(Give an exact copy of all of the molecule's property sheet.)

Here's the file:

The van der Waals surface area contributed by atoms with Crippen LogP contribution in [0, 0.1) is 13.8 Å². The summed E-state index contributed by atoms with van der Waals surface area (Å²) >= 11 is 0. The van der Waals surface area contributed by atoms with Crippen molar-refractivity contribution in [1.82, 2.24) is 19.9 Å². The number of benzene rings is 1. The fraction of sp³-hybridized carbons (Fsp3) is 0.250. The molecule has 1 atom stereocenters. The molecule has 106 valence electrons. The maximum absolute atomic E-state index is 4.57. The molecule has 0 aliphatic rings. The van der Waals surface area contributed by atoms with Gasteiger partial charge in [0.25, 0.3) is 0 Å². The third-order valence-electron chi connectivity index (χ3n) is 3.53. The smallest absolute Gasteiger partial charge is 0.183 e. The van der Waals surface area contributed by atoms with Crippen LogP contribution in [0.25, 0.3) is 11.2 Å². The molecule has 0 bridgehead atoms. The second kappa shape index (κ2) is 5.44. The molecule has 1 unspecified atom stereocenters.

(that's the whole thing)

The van der Waals surface area contributed by atoms with Crippen LogP contribution in [0, 0.1) is 13.8 Å². The summed E-state index contributed by atoms with van der Waals surface area (Å²) >= 11 is 0. The van der Waals surface area contributed by atoms with Crippen molar-refractivity contribution in [1.82, 2.24) is 19.9 Å². The number of benzene rings is 1. The fraction of sp³-hybridized carbons (Fsp3) is 0.250. The molecule has 1 atom stereocenters. The molecule has 106 valence electrons. The maximum absolute atomic E-state index is 4.57. The molecule has 0 aliphatic rings. The van der Waals surface area contributed by atoms with Gasteiger partial charge in [0.25, 0.3) is 0 Å². The third-order valence-electron chi connectivity index (χ3n) is 3.53. The smallest absolute Gasteiger partial charge is 0.183 e. The van der Waals surface area contributed by atoms with Crippen LogP contribution in [0.25, 0.3) is 11.2 Å². The molecule has 0 bridgehead atoms. The second kappa shape index (κ2) is 5.44. The molecule has 1 unspecified atom stereocenters.